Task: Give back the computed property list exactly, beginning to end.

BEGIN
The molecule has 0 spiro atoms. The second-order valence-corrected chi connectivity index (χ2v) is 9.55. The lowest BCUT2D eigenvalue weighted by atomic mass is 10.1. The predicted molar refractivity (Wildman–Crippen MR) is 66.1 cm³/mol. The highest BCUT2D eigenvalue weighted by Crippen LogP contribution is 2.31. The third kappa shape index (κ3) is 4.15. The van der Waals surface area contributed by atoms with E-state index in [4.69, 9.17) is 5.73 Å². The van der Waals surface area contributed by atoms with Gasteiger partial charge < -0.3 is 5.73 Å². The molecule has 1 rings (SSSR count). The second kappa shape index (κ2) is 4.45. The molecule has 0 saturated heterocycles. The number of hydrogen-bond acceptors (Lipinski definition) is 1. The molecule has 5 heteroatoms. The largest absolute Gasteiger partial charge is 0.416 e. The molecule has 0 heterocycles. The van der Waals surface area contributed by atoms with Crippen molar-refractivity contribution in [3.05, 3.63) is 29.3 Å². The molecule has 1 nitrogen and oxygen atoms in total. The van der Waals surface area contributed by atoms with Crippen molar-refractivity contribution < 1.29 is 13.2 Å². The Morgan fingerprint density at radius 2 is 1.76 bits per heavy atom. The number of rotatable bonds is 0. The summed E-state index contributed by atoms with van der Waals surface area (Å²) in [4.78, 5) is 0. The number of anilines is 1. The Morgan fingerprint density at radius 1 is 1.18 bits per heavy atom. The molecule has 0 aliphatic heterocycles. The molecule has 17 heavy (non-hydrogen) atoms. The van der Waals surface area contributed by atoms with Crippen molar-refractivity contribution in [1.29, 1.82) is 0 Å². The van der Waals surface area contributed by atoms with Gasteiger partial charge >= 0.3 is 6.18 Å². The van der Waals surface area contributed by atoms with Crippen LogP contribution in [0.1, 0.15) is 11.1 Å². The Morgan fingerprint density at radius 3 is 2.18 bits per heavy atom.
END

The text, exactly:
The molecule has 0 spiro atoms. The second-order valence-corrected chi connectivity index (χ2v) is 9.55. The lowest BCUT2D eigenvalue weighted by atomic mass is 10.1. The predicted molar refractivity (Wildman–Crippen MR) is 66.1 cm³/mol. The highest BCUT2D eigenvalue weighted by Crippen LogP contribution is 2.31. The third kappa shape index (κ3) is 4.15. The van der Waals surface area contributed by atoms with E-state index in [4.69, 9.17) is 5.73 Å². The van der Waals surface area contributed by atoms with Gasteiger partial charge < -0.3 is 5.73 Å². The molecule has 1 rings (SSSR count). The second kappa shape index (κ2) is 4.45. The molecule has 0 saturated heterocycles. The number of hydrogen-bond acceptors (Lipinski definition) is 1. The molecule has 5 heteroatoms. The largest absolute Gasteiger partial charge is 0.416 e. The molecule has 0 heterocycles. The van der Waals surface area contributed by atoms with Crippen molar-refractivity contribution in [3.05, 3.63) is 29.3 Å². The molecule has 1 nitrogen and oxygen atoms in total. The van der Waals surface area contributed by atoms with Crippen molar-refractivity contribution < 1.29 is 13.2 Å². The Morgan fingerprint density at radius 2 is 1.76 bits per heavy atom. The number of rotatable bonds is 0. The summed E-state index contributed by atoms with van der Waals surface area (Å²) in [4.78, 5) is 0. The number of anilines is 1. The Morgan fingerprint density at radius 1 is 1.18 bits per heavy atom. The molecule has 0 aliphatic heterocycles. The molecule has 17 heavy (non-hydrogen) atoms. The van der Waals surface area contributed by atoms with Crippen molar-refractivity contribution in [1.29, 1.82) is 0 Å². The van der Waals surface area contributed by atoms with Gasteiger partial charge >= 0.3 is 6.18 Å². The van der Waals surface area contributed by atoms with Crippen LogP contribution in [0.1, 0.15) is 11.1 Å². The Morgan fingerprint density at radius 3 is 2.18 bits per heavy atom.